1Hey automaker! How's your CO2 quota for the week?

Here's something that could be useful for car makers: a system that calculates a target CO2 figure based on vehicle weight and the European Commission's so-called 'slope of the line' parameter linking weight to target CO2 as well as the variance from the target figure and any resulting financial penalties.

7Who said 130? 120? The EU could ask automakers go down to 95 g/km

The Slovenian rotating president of the EU (commemorative logo pictured above) has proposed a new, very low figure for average fleet CO2 emissions. Instead of going modest and demanding automakers lower their average to 130 g/km by 2012, which is the current proposal, the Slovenian president has announced that automakers could go for a stricter limit of 95 g/km by 2020. This would counteract some automakers' statements saying that 2012 models were already being designed and it was too late to ma

2New emissions rules may force next gen Saab 9-3 to grow smaller

Upcoming fuel economy regulations in the U.S. and carbon dioxide emissions limits in Europe appear set to take a bite out of the next generation Saab 9-3. The current 9-3 is derived from GM's Epsilon platform and the new 9-3 was due to come off the Epsilon II that underpins the new Opel Insignia, but a change may be in the works. GM has reportedly canceled the Epsilon II-based 9-3 in favor of a model built off the Global Compact Car platform that will be the basis of the next Astra/Cobalt and, o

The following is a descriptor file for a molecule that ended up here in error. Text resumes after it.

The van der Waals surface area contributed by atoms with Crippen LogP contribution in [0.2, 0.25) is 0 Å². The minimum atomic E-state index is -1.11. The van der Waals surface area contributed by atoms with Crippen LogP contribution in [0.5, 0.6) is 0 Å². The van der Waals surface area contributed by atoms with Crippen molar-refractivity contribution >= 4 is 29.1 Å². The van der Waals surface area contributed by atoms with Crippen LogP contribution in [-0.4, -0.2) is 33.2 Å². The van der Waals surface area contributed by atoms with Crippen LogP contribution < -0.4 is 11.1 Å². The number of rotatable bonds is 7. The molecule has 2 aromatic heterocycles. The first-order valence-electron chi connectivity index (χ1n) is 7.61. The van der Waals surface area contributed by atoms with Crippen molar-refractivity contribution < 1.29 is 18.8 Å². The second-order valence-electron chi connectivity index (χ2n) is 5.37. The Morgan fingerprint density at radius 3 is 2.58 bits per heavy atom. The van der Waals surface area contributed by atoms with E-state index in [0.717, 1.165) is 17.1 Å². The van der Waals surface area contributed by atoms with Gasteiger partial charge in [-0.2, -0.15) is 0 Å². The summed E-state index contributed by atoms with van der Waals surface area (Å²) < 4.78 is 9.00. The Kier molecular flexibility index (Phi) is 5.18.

3Audi CEO favors weight based Euro CO2 limits

While European manufacturers like Peugeot and Fiat are not thrilled by the latest weight-based CO2 emissions limit proposals, the same cannot be said for Audi CEO Rupert Stadler. Given that Audi's lineup, much like those of fellow Germans Mercedes and BMW, has grown significantly in both mass and power output in the past two decades this should come as no surprise. Although Audi and others have been actively lobbying for the change, Stadler is the first to come out publicly in favor of it.